Doing it solo, need help!


New member
Hi All, I’m divorced from my son’s father & my son was recently diagnosed w a mild variant CF. There are no signs of enzyme deficiency or malabsorption, and his mutations suggest those will not be issues for him. So I’m looking only at preventative treatment for lung disease.

The doctor has laid out a treatment that is 45 minutes of “stuff” assuming my son cooperates. My son is 6, and is a strong personality in all ways. I’m not expecting smooth sailing given is sometimes argumentative personality regarding doing things he doesn’t want to do (pretty normal stuff, but the doctor has discussed with me that it can be difficult with older kids).

Few questions:
- Anyone with a child diagnosed in the 5-9years old range, too young to really get it but old enough to possibly reason with. How did you help them understand the importance of the therapy?
- Are there therapists/csw that help the child understand? How do you find them?
- Is there a “babysitters”/caregivers network? How do you find your local one? I can adjust my work schedule but I’ll need someone twice a week to do the afternoon/evening treatments or I’m going to have to switch careers.

Thanks so much!


Staff member
We've always worked about our work/school schedules for nebulizer vest treatments. I know of a few people who've gone to the daycare or school to do treatments during the day; however, we didn't want to disrupt ds' "normal" school routine and make him stand out. We do CPT (vest) in the morning, then right away after work (5ish) and then again before bed. We've always done 3x a day but have been told twice is adequate unless ds has a cold or cough and need extra. Vest time is the time he can do whatever he wants -- xbox, read, ipad, tv, dvds... it's his time to encourage him to do so. In fact, we got him his video gaming system to keep him occupied. Being he was diagnosed as a baby, he knows what's expected, that he needs to do this to keep his lungs healthy so he doesn't miss out of the fun stuff.

I know some of my coworkers (no kids wcf) have hired college students to come to their homes to help take care of their kids. Placed a notice at the workstudy office.


I was diagnosed at 7. My parents have always been about routine to keep things organized and what not. It's really been beneficial towards my life and my CF. The best thing you can do is establish the new routine immediately and stick with it. This way your son will understand that this is how things will be from now on. It's important that you aren't flexible with it yet since this is what you're trying to establish. As soon as I got up and right before I went to bed is when I was taught to do my treatments. That way I have all day to be a "normal kid" and focus on everyday things. I still adhere to that schedule now at 32 years old. While I did my meds growing up I was allowed to watch TV. I wasn't allowed to during the day so that made it exciting. Let him play video games, watch tv, play on the Ipad, or something that will keep him occupied and something he likes doing. As for compliance from him, that will always be somewhat of a challenge. The important thing is to not give him a choice of doing it or not. Stand your ground. If he doesn't like it tough, but remind him he's going to miss out on all the fun stuff by NOT doing his meds. Ask him how he is going to feel when he is sick and can't do anything, while all his friends are doing fun things. I remember my parents asking me that all the time every time I fought with them about doing my meds and I always wanted to be with my friends so I did them.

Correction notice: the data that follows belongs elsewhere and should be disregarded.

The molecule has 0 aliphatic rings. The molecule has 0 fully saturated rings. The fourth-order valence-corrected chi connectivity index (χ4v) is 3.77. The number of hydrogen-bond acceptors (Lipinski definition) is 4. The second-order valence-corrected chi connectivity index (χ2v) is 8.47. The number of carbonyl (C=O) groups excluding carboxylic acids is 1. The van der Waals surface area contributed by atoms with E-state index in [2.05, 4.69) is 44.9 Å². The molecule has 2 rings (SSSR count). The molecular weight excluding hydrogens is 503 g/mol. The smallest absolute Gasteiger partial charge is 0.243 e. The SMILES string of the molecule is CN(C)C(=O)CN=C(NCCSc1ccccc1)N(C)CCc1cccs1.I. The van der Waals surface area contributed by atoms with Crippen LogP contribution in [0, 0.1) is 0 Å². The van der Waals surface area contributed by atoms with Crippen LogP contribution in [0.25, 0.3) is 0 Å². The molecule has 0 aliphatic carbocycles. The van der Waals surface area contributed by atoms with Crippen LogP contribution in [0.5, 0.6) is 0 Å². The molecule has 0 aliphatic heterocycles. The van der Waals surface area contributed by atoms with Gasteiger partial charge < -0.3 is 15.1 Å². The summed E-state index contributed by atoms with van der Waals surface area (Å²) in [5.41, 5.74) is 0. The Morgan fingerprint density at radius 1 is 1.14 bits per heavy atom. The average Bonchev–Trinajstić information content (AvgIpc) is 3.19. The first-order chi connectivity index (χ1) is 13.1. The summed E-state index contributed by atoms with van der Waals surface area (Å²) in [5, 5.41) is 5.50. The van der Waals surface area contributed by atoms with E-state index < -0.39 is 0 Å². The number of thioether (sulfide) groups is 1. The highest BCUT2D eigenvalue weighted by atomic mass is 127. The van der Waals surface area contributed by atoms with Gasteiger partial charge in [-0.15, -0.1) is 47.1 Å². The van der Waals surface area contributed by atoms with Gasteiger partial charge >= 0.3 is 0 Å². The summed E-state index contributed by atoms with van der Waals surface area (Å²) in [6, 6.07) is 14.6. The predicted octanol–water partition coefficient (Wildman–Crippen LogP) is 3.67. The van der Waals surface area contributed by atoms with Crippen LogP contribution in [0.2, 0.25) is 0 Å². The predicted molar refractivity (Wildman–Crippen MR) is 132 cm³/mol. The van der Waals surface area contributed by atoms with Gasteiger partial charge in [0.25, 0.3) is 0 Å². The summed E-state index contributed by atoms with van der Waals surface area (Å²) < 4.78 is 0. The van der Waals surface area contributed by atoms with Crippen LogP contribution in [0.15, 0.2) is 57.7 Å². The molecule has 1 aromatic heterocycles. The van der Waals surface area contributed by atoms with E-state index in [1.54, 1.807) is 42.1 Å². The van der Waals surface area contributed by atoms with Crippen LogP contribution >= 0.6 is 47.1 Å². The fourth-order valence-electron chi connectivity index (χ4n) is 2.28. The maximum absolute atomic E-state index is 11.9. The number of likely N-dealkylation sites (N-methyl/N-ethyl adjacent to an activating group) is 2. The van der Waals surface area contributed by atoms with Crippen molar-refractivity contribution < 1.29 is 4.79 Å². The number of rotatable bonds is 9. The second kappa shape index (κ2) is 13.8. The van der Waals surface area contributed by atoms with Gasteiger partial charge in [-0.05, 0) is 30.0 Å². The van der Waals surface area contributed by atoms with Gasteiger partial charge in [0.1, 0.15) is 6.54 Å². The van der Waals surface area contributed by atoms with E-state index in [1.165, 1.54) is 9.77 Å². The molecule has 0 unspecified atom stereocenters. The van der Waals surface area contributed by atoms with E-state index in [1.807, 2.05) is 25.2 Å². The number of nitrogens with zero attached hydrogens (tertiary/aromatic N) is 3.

As for help, I like the idea of hiring a college student to help. Especially if they are studying to work with "special needs" children. That way these young adults already have a build it interest in helping and know that certain extra requirements will be needed while watching him. At 6 he is able to figure out how to set up his meds and I would encourage him to learn and do it himself. That way when you're away from him, whoever is watching him can focus on making sure he's breathing while doing them and turning on and off the machines since he'll be focused on whatever it is he's doing with his meds. You can do this!